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Nick Kurosawa: Honolulu Today

Noe Tanigawa
Noe Tanigawa

Honolulu is in full summer mode.  Sunny days, surf is up on the east side, everyone’s wearing their coral friendly sunscreen, and happy hours are thriving, especially with live music.  HPR’s Noe Tanigawa reports on one young singer/songwriter who is making his mark.

Noe Tanigawa
Credit Noe Tanigawa
Nick Kurosawa's first album is titled, Home, on the Aloha Got Soul label.
What a young musician wonders, how he gets himself to do things, plus a cool unplugged version of Quadron's Sea Salt.

Singer/songwriter Nick Kurosawa performs Tuesdays at the Outrigger Reef, Fridays at Merriman’s and Saturdays at the Surfjack.  He’ll debut material with his new band at HPR’s Atherton Studio on Saturday, August 18, 2018, 7:30pm.

“My name is Nicholas Kurosawa, born and raised in Manoa valley.  I’m a second generation musician, my father was a sax player and singer for a funk band in the ‘70’s called Natural High.  I’ve kind of just recently embarked on my musical journey.” 

Last year, September 2017, Kurosawa quit his jobs and started playing music full time.

Kurosawa:  Once I let go of that security, monetarily I guess, everything started happening for me musically.  In terms of meeting the right people, playing the right venues, and experiencing the right musical experiences.  Once I quit my job, which blows my mind.  It’s been an interesting 6-7 months for sure.

Kurosawa:  I was really unhappy when I was working my full time job because I knew that I wasn’t creating something that could help at least O‘ahu and Hawai‘i be a little better. 

Kurosawa:  That was my idea, to open the door with music.  Yeah music was the thing to get us to this new culture and identity and feelings about ourselves being from Hawai‘i.  

Kurosawa says he sees musicians asking themselves, Do I do Hawaiian music, or…what?  An up and coming generation with global music tastes, still resonates with being from this place.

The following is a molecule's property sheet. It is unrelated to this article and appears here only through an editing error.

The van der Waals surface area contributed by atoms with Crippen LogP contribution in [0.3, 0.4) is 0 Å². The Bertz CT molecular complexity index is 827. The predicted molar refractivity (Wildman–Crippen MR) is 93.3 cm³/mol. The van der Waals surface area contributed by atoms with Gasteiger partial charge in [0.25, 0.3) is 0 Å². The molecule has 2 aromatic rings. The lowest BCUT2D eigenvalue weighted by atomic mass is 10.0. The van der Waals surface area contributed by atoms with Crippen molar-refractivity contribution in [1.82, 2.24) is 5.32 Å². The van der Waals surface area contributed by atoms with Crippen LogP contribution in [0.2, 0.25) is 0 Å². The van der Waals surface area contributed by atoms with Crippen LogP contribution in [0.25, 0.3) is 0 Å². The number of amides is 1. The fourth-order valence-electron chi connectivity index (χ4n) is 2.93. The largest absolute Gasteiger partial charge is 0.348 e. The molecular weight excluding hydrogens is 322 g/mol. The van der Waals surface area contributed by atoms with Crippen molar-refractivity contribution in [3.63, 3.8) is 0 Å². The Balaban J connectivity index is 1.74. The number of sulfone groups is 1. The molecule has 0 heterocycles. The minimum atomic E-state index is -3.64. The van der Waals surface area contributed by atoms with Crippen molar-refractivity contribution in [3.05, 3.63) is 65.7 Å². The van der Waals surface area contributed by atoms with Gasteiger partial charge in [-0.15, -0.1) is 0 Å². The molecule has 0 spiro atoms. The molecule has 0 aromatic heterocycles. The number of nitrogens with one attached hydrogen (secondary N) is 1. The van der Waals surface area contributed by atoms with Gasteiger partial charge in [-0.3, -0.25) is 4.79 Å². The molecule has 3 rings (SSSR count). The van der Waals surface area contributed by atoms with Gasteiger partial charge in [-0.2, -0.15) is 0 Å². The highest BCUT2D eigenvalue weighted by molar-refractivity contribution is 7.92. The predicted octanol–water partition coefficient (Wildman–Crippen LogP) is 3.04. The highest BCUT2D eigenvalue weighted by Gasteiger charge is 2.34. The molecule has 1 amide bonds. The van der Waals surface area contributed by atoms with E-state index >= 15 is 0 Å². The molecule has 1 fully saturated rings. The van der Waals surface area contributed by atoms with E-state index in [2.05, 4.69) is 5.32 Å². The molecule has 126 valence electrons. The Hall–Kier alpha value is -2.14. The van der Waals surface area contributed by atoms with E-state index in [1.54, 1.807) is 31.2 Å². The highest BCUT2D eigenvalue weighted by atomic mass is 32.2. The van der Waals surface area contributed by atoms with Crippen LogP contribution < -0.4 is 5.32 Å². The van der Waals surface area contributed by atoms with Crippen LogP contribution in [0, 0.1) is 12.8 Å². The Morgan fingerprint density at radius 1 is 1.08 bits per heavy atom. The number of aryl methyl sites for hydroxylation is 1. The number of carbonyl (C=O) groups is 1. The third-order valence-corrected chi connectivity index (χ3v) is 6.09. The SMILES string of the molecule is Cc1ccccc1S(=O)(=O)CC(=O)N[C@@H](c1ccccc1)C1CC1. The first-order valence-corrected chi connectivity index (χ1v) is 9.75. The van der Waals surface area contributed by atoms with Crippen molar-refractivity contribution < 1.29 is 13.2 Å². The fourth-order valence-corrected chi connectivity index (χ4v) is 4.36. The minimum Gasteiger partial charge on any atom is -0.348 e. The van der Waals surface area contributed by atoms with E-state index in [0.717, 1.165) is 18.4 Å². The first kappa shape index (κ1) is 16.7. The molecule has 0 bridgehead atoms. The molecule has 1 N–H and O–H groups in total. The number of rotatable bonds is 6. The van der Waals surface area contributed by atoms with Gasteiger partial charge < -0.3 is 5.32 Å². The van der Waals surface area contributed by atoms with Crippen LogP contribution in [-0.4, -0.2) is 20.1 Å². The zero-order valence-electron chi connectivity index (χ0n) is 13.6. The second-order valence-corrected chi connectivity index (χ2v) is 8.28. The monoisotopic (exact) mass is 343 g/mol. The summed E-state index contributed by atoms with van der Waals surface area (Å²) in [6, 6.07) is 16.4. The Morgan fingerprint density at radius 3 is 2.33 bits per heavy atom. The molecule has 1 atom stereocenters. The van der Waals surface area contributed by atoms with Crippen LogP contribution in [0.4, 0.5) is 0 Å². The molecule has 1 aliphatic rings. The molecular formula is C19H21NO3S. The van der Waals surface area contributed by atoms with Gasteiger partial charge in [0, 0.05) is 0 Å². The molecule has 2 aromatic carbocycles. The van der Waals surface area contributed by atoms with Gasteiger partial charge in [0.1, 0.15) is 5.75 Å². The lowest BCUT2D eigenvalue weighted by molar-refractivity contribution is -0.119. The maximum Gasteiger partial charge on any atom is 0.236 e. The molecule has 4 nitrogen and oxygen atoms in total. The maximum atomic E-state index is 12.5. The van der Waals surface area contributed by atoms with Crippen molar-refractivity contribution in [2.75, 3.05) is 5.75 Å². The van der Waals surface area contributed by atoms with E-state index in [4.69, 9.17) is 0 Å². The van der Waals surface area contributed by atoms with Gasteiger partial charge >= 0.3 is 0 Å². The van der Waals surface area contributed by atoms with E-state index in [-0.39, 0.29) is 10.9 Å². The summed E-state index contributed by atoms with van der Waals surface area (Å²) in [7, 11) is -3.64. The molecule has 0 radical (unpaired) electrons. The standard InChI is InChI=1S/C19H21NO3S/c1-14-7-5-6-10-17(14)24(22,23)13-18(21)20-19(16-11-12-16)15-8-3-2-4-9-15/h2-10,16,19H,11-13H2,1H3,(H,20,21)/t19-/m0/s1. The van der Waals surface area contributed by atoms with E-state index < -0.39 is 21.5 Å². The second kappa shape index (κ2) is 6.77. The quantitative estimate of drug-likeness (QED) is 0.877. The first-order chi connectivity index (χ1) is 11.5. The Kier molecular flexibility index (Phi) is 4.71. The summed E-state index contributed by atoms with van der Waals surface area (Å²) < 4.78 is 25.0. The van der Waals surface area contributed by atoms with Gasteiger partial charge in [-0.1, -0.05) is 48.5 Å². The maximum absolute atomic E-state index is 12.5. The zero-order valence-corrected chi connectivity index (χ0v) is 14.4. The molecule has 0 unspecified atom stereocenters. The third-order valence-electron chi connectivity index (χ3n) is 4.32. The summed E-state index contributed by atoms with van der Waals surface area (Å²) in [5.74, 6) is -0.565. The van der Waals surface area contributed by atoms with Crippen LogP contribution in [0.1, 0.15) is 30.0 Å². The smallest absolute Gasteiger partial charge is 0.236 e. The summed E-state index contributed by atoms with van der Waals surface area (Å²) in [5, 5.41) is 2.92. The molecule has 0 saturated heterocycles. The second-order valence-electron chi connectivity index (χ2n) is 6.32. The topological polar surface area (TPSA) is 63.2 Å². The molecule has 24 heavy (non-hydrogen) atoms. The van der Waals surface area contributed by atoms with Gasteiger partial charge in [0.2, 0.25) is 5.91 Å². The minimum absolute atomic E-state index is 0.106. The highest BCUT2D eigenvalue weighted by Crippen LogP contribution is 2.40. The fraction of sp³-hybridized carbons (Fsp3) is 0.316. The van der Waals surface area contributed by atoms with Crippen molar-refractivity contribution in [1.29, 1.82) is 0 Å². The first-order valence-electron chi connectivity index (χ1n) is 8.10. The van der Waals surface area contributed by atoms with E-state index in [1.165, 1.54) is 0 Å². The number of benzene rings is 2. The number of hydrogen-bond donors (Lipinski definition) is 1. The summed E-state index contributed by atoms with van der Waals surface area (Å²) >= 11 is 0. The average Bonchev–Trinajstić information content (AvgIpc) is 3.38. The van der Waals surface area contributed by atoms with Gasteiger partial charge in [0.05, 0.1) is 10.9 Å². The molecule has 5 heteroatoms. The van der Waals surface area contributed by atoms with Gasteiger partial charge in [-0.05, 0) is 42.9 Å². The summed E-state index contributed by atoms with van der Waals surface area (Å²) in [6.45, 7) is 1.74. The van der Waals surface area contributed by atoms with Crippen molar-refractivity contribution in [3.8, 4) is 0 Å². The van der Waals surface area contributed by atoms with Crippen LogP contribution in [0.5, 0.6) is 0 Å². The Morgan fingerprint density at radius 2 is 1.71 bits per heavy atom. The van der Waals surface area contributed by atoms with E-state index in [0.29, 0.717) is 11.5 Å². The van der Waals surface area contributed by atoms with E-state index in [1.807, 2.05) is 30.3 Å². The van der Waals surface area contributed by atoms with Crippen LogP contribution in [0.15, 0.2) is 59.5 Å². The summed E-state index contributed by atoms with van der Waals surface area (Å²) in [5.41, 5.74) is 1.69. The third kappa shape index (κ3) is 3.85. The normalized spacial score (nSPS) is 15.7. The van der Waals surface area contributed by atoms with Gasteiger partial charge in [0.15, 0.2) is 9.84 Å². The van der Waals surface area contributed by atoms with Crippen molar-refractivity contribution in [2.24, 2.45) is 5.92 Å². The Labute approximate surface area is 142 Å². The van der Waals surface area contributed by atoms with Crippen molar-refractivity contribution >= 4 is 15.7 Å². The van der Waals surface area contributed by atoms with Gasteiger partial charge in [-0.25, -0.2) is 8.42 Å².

Kurosawa:  I’m local, I’m of this place, the fact we’re existing in this moment in this place right now, we are creating local music.

Kurosawa has just gotten a band together, he’s performing regularly, and just put an album out on the Aloha Got Soul label.  This all looks meteoric, but Kurosawa has been flying under the radar for a decade doing private parties, working, he says his family didn’t even know he could sing until his junior year of high school.

Kurosawa:  I had to do a project for my English class.  Funny enough, I just procrastinated and at the last minute, I was like, I need to do something! So I created a Power Point presentation with a bunch of slavery photos and played and sang Redemption Song by Bob Marley.  My mom them were in the crowd, I played the Power Point and played the music.  I could see my dad crying in the crowd! I was like Whoa! He’s crying! That’s heavy, that never happens!

Noe Tanigawa
Credit Noe Tanigawa
(l-r) Kennedy and Nick Kurosawa.

At this point, Kurosawa’s sister giggled on in.

“My name is Kennedy.  I’m his sister I was born in M?noa valley and I wanna grow up and be like him.”

You watched him, growing up, you heard him?

Kennedy:  Uh huh.  Because my room is right next to his and our wall is very thin so you can like hear him. 

What did it sound like?

Kennedy:  Um, it sounded more interesting than when he was playing with his band.

Kennedy says, when Nick was working full time at the state capitol print shop, plus the sandwich shop, he would go to rehearsals and stuff when he could.

Did he talk to your folks first about quitting his jobs?

Kennedy:  He talked about quitting his sandwich job, but…

The job nobody was going to complain about?

Kurosawa:  Yeah, dip the toe in the water first before you jump in.  Set them up for the fall at least. 

Your parents were supportive, though?

Kurosawa:  Yes.  Definitely.

Damn.  Kurosawa is another example of having to leap before you know where you’re landing.

Kurosawa:  And I honestly didn’t even have a weekly gig yet.  I had just broken up with my girlfriend too.  There was just a lot of things I was unhappy about with my life.  For some reason I knew in the back of my mind that it revolved around the fact that I want’ doing anything I was just existing.  That frustrated me so much because I knew that I had a lot to say and I knew I had a lot of emotion about here, this place that I’m living, especially,  it wasn’t until I finally just let go and let this all happen that it flooded me back with positivity.  I was so negative for so long.

Kurosawa:  I’m finally in the groove I’m supposed to be in, and I’m not riding next to it, or above it or around it.  Once I settled into it, everything just started falling into place.

One thing, he is prepared to write songs.  He was an English major in college!

Noe Tanigawa covered art, culture and ideas for two decades at Hawaiʻi Public Radio.
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